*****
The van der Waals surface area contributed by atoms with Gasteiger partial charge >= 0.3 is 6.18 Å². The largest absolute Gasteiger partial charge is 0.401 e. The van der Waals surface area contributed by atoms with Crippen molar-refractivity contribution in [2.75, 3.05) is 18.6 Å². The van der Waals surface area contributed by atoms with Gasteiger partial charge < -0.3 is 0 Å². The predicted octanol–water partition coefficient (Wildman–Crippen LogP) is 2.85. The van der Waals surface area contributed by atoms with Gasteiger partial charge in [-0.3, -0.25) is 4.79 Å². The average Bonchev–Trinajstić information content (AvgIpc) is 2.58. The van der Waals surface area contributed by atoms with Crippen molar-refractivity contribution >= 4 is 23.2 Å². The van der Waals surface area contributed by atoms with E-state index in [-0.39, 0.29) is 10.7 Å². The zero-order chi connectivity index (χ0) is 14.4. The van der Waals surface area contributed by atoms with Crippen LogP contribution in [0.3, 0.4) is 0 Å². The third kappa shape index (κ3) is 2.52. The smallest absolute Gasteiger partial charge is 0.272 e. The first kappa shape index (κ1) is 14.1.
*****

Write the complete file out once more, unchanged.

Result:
The van der Waals surface area contributed by atoms with Gasteiger partial charge >= 0.3 is 6.18 Å². The largest absolute Gasteiger partial charge is 0.401 e. The van der Waals surface area contributed by atoms with Crippen molar-refractivity contribution in [2.75, 3.05) is 18.6 Å². The van der Waals surface area contributed by atoms with Gasteiger partial charge < -0.3 is 0 Å². The predicted octanol–water partition coefficient (Wildman–Crippen LogP) is 2.85. The van der Waals surface area contributed by atoms with Gasteiger partial charge in [-0.3, -0.25) is 4.79 Å². The average Bonchev–Trinajstić information content (AvgIpc) is 2.58. The van der Waals surface area contributed by atoms with Crippen molar-refractivity contribution >= 4 is 23.2 Å². The van der Waals surface area contributed by atoms with E-state index in [-0.39, 0.29) is 10.7 Å². The zero-order chi connectivity index (χ0) is 14.4. The van der Waals surface area contributed by atoms with Crippen LogP contribution in [0.3, 0.4) is 0 Å². The third kappa shape index (κ3) is 2.52. The smallest absolute Gasteiger partial charge is 0.272 e. The first kappa shape index (κ1) is 14.1.